Apple has long been criticized for not making an LTE iPhone at a time when most Android handsets boasted high-speed cellular networking capability. Verizon CEO Lowell McAdam has come out of the woodwork to take credit for personally persuading Apple’s late co-founder Steve Jobs to add LTE connectivity to the popular smartphone.
He also shared interesting stats regarding the technology, saying that half of all wireless traffic on Verizon’s network is now related to video content. McAdam remarks he’s expecting that video will comprise two-thirds of all wireless traffic on the Verizon network by 2017, thanks to the company’s capital expenditure in deploying LTE technology. As for his comment regarding an LTE iPhone, I’m not buying it and here’s why…
McAdam made the comment at the NAB show in Las Vegas, Fierce Wireless reports:
I was really trying to sell him and he sat there without any reaction. Finally, he said, ‘Enough. You had me at 10 Mbps. I know you can stream video at 10 Mbps.’ And Apple’s next phone was LTE.
He did not say when the conversation took place, though it’s worth mentioning he was appointed the Verizon CEO in August 2011. Steve Jobs passed away on October 5, 2011.
I’m not buying McAdam’s comment regarding an LTE iPhone.
For starters, Steve himself publicly said numerous times that LTE will eventually come to the iPhone. Specifically, Jobs dissed early LTE chips as battery hogs and noted Apple wanted to do LTE in a way that wouldn’t hurt the user experience.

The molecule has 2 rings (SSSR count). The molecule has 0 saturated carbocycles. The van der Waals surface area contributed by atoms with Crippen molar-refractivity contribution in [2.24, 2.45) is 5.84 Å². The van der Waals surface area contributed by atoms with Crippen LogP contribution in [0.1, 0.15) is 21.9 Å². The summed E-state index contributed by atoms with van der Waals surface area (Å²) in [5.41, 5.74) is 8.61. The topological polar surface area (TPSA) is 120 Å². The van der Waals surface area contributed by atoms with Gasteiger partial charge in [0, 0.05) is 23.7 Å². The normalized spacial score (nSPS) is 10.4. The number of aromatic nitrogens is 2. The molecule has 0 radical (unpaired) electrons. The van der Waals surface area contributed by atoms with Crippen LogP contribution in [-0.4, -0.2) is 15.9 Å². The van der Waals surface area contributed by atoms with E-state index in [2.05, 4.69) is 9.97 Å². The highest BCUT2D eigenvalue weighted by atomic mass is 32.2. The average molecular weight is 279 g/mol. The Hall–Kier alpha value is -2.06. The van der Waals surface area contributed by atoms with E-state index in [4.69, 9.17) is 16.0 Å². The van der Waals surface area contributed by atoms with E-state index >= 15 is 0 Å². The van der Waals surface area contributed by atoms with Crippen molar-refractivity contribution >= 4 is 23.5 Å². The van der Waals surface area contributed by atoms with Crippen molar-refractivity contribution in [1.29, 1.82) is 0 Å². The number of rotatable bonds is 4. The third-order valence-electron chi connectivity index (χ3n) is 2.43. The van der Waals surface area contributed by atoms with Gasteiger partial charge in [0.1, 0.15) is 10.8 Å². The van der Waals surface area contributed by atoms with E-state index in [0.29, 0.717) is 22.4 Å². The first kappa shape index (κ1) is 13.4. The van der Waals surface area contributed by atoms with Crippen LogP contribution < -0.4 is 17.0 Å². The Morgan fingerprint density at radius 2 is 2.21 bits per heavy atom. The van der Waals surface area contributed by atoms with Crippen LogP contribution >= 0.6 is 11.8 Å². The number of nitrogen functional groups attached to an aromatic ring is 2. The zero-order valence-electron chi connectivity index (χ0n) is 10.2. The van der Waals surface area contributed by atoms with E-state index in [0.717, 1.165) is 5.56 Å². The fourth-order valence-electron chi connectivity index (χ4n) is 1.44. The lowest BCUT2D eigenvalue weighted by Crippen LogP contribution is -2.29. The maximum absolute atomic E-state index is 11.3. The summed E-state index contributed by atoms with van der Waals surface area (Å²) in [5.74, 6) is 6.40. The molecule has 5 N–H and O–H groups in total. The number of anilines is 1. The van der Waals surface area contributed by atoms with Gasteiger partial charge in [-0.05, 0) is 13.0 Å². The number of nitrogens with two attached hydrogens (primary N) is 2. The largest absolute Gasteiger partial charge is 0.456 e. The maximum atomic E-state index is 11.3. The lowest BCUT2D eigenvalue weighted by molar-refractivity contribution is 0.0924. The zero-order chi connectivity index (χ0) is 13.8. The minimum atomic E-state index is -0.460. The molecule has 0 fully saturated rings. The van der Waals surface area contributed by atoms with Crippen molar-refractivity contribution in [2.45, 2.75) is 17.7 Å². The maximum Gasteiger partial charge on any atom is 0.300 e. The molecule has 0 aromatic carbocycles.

Current CEO Tim Cook would repeat Steve’s argument, saying in April 2011 that Apple was unwilling to make design compromises because LTE chipsets had not evolved enough at the time. He specifically said the chips consumed too much power and were large, which would have required Apple’s engineers to use multiple chips.
Therefore, it wasn’t like Apple or Steve Jobs needed convincing to add LTE to the iPhone: Apple was just waiting for the chipset tech to catch up with its design requirements. In my view, McAdam’s overreaching comment made at an industry conference is a marketing stunt to make his company look good and get some free press.
With the introduction of the iPhone 5 last September, Apple has delivered LTE capabilities via the latest chipset that doesn’t tax the battery life much. In fact, according to Apple’s web site, the handset delivers up to eight hours of Internet time on both 3G and LTE.
“iPhone 5 does LTE the right way – optimized for better battery life and designed for ultrafast connectivity in a thin profile,” Apple writes.
In a video above, Apple’s Technologies chief Bob Mansfield explains that the iPhone 5 combines both cellular voice and data technology onto a single chip, as opposed to conventional designs calling for two separate chips.
“From the beginning, we knew we wanted to bring LTE to the iPhone,” he says.
According to Consumer Reports and Rootmetrics data, Verizon leads the charge in terms of LTE coverage in the United States. According to the latter survey, the maximum Verizon LTE speeds reach 49.3Mbps downlink and 19.7Mbps uplink, with average speeds clocking in at 14.3Mbps downlink and 8.5Mbps uplink.